Simple Halloween safety tips
How can I make sure my child has a safe Halloween?
Halloween can be a fun and exciting time for kids, but it’s important to make sure that it’s safe. Here are some tips to keep in mind:
- Avoid using masks for costumes as they make it hard for children to see what’s around them, including cars. Try a hypoallergenic (less likely to cause an allergic reaction), non-toxic make-up kit instead.
- Make or buy costumes in light-coloured material. Place strips of reflective tape on the back and front, so that your child is easily visible to drivers.
- Costumes should fit properly to prevent trips and falls. Avoid items such as oversized shoes, high heels, long dresses or capes.
- Put your child’s name, address and phone number on his costume.
- Children under 10 should be accompanied by an adult for trick or treating. By the age of 10, some children are ready to go with a group of friends.
If your child is going out without an adult:
- Make sure your child is in a group of at least three people.
- Give him a cell phone in case he needs to make an emergency phone call. Bringing a flashlight is also a good idea.
- Draw a map outlining the route that they will follow. Ask him to call you if he plans to go on a street that isn’t on the route, or if his plans have changed.
- Set a curfew (make sure he has a watch with him).
- Tell him not to eat any treats until you are able to look through them to make certain that everything is okay. If your child has food allergies, remind him to mention it to the person who is giving out the treats.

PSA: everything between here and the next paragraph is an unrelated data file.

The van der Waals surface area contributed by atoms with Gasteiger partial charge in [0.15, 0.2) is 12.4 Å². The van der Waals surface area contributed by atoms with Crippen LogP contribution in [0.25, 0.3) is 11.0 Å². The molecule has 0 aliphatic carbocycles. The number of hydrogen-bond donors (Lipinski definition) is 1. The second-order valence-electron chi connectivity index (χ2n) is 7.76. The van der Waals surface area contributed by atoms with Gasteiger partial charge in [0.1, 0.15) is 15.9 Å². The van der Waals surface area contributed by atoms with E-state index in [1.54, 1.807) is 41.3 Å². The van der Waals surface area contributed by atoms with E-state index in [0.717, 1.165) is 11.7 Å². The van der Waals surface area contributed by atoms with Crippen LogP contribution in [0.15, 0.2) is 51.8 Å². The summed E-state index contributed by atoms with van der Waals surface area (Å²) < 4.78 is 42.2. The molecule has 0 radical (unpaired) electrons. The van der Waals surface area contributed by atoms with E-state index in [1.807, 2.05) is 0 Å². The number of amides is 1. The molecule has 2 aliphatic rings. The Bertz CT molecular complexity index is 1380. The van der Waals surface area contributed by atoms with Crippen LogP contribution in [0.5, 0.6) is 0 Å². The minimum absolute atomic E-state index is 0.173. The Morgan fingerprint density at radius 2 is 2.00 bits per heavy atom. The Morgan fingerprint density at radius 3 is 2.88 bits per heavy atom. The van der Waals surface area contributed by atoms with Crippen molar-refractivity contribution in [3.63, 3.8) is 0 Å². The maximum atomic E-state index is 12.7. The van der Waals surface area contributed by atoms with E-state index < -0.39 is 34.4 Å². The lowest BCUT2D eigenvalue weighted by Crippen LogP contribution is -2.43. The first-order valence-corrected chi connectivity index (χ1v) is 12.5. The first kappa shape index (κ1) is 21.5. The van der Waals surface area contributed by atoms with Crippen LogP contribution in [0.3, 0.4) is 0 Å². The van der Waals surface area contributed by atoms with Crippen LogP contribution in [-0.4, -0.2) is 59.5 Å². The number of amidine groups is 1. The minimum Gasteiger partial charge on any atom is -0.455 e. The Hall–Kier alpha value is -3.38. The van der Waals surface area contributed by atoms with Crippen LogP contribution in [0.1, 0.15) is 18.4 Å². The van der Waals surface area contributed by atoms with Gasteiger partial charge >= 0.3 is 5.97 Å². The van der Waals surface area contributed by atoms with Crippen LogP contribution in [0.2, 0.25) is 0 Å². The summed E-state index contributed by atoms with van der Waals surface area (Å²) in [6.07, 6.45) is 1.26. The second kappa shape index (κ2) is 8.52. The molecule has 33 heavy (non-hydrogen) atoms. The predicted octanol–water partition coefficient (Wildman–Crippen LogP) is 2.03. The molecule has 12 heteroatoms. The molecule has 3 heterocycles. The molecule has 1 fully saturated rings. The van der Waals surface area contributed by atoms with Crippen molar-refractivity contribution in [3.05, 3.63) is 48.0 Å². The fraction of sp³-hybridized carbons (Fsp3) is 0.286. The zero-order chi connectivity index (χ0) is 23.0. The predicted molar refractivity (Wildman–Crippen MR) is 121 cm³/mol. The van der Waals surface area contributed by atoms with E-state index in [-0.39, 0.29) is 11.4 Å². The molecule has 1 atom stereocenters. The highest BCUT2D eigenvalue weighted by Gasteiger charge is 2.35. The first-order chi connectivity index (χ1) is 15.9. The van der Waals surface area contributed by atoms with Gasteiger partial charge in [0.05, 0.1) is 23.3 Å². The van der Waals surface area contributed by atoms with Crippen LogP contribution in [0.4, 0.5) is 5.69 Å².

Remember to tell your child to:
- Carry a white bag or pillowcase for his candy, or add some reflective tape.
- Avoid houses that are not well lit. Never go inside a stranger’s house.
- Walk on the sidewalk whenever possible. If there is no sidewalk, walk on the side of the road facing traffic.
- Work his way up one side of the street and then start on the other. Tell him not to criss-cross back and forth across the street.
You can make Halloween safe for other kids by:
- Turning on outdoor lights, and replacing burnt-out bulbs.
- Removing items from your yard or porch that might cause a child to trip.
- Sweeping wet leaves away from your steps and sidewalk.
- Using something other than candles in your pumpkins, such as a flashlight or a battery-operated candle. If you are using a candle, don’t leave the pumpkin unattended.
- Remembering that some children have food allergies and selecting your treats accordingly.
Alternatives to traditional trick-or-treating:
- Local community centres sometimes offer Halloween night activities.
- Local shopping centres often have trick-or-treat nights for young children in a more controlled environment.
Plan a night at home with Halloween games and movies. Invite friends.
Dr. Denis Leduc is a general paediatrician in the Montreal area. He is a Past President of the Canadian Paediatric Society.
For more information on your child's growth and development, visit www.caringforkids.cps.ca or www.soinsdenosenfants.cps.ca, on Facebook at www.facebook.com/caringforkids.cps.ca and on Twitter @CaringforKids or @soinsenfants.